‘Threat to US Navy’: PLAAF fires air-launched ballistic missile

Videos circulating on social media show a PLAAF H-6K bomber releasing an air-launched ballistic missile [ALBM], possibly a KD-21 or YJ-21, in what can only be described as an unprecedented event. The H-6K bombers, a modernized version of the H-6, play a strategic role in a potential attack on Taiwan by delivering long-range strikes on various targets, in coordination with naval operations and other air tactics. 

'Threat to US Navy': PLAAF fires air-launched ballistic missile
Video screenshot

The video captures the moment an H-6 bomber releases one of its elusive ballistic missiles, widely rumored to be ship-destroying weapons. From the pilot’s seat, you can observe the missile unfolding from the stand beneath the bomber’s port wing. There is also additional coverage of the H-6 crew preparing for a mission, captured alongside the subsequent bomber launch. 

Although available information on the missile launch is limited, it’s plausible that the missile displayed is the same one showcased on the public exhibition stage at Airshow China, held in Zhuhai in November 2022. Attached to the center pylons, these missiles were believed to be hypersonic weapons by several missile specialists.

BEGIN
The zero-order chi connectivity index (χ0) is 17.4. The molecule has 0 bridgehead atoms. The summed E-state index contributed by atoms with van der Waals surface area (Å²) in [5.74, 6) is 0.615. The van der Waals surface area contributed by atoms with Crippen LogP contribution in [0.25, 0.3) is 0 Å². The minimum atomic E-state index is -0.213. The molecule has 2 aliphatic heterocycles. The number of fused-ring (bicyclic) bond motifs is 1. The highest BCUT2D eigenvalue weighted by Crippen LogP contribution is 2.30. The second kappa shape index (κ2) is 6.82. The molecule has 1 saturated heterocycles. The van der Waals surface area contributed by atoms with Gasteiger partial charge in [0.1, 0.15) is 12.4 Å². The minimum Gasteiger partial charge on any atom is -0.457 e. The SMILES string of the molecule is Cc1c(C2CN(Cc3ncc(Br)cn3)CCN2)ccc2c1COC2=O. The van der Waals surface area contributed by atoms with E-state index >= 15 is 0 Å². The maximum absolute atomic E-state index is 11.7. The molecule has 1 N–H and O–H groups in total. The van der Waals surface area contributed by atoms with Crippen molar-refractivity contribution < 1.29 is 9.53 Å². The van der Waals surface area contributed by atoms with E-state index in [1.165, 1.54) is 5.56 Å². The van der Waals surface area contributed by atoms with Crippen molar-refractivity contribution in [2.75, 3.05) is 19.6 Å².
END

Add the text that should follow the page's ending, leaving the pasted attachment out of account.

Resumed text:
Dual functionality

The weapon has the marking “2PZD-21” conspicuously painted on it. There is rife speculation that the missile might be referred to as KD-21 or YJ-21. The KD-21 is suspected to be a variant designed for land-attacks, while the YJ-21 might serve as an anti-ship missile. Despite most Chinese military experts asserting dual-functionality for this weapon, substantiation remains elusive due to Beijing’s reticence about specific details. 

Offering his expert insight, Song Zhongping, a seasoned military specialist and televised pundit from China, shared with Global Times the possibility of the weapon’s capability to hit both stationary targets and slow-moving ones like aircraft carriers. 

Furthermore, when the weapon was first revealed to the world in November, figures from China’s propaganda bureau labeled it as an anti-ship missile. Thus, since the weapon’s initial exposure, speculation abounds about its potential as an anti-ship weapon capable enough to wreak havoc on high-value assets such as aircraft carriers.

'Threat to US Navy': PLAAF fires air-launched ballistic missile
Photo credit: Twitter

Know data

An anonymous defense expert closely observing the PLA, stated that the recent imagery showcasing the missile launch doesn’t provide any significant new insights. “The latest pictures or videos from Zhuhai 2022 do not alter our understanding in any profound way. It’s unclear whether the missile is for land attack only, or if it can also target ships. Either scenario is quite likely,” they explain.  

When questioned about the potential threat this new missile could pose to the United States, the analyst responded, “There’s nothing earth-shattering about the new missile. Both sides are constantly unveiling new munitions; it’s business as usual.”